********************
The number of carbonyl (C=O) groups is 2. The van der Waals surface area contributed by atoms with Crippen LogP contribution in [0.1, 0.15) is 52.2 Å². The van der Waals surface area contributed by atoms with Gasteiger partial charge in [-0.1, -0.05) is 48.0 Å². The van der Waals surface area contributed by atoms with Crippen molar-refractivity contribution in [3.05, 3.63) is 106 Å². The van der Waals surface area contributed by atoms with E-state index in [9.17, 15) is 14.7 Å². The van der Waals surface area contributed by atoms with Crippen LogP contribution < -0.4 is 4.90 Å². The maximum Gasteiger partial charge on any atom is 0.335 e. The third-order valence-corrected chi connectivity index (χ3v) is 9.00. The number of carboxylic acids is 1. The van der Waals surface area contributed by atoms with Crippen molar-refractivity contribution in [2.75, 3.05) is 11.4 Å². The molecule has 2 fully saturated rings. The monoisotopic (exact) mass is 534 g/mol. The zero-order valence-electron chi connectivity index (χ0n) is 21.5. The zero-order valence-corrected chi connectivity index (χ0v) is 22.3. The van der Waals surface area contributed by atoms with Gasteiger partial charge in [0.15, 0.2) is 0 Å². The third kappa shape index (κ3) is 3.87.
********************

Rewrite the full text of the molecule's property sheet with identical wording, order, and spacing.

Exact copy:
The number of carbonyl (C=O) groups is 2. The van der Waals surface area contributed by atoms with Crippen LogP contribution in [0.1, 0.15) is 52.2 Å². The van der Waals surface area contributed by atoms with Gasteiger partial charge in [-0.1, -0.05) is 48.0 Å². The van der Waals surface area contributed by atoms with Crippen molar-refractivity contribution in [3.05, 3.63) is 106 Å². The van der Waals surface area contributed by atoms with E-state index in [9.17, 15) is 14.7 Å². The van der Waals surface area contributed by atoms with Crippen LogP contribution < -0.4 is 4.90 Å². The maximum Gasteiger partial charge on any atom is 0.335 e. The third-order valence-corrected chi connectivity index (χ3v) is 9.00. The number of carboxylic acids is 1. The van der Waals surface area contributed by atoms with Crippen molar-refractivity contribution in [2.75, 3.05) is 11.4 Å². The molecule has 2 fully saturated rings. The monoisotopic (exact) mass is 534 g/mol. The zero-order valence-electron chi connectivity index (χ0n) is 21.5. The zero-order valence-corrected chi connectivity index (χ0v) is 22.3. The van der Waals surface area contributed by atoms with Gasteiger partial charge in [0.15, 0.2) is 0 Å². The third kappa shape index (κ3) is 3.87.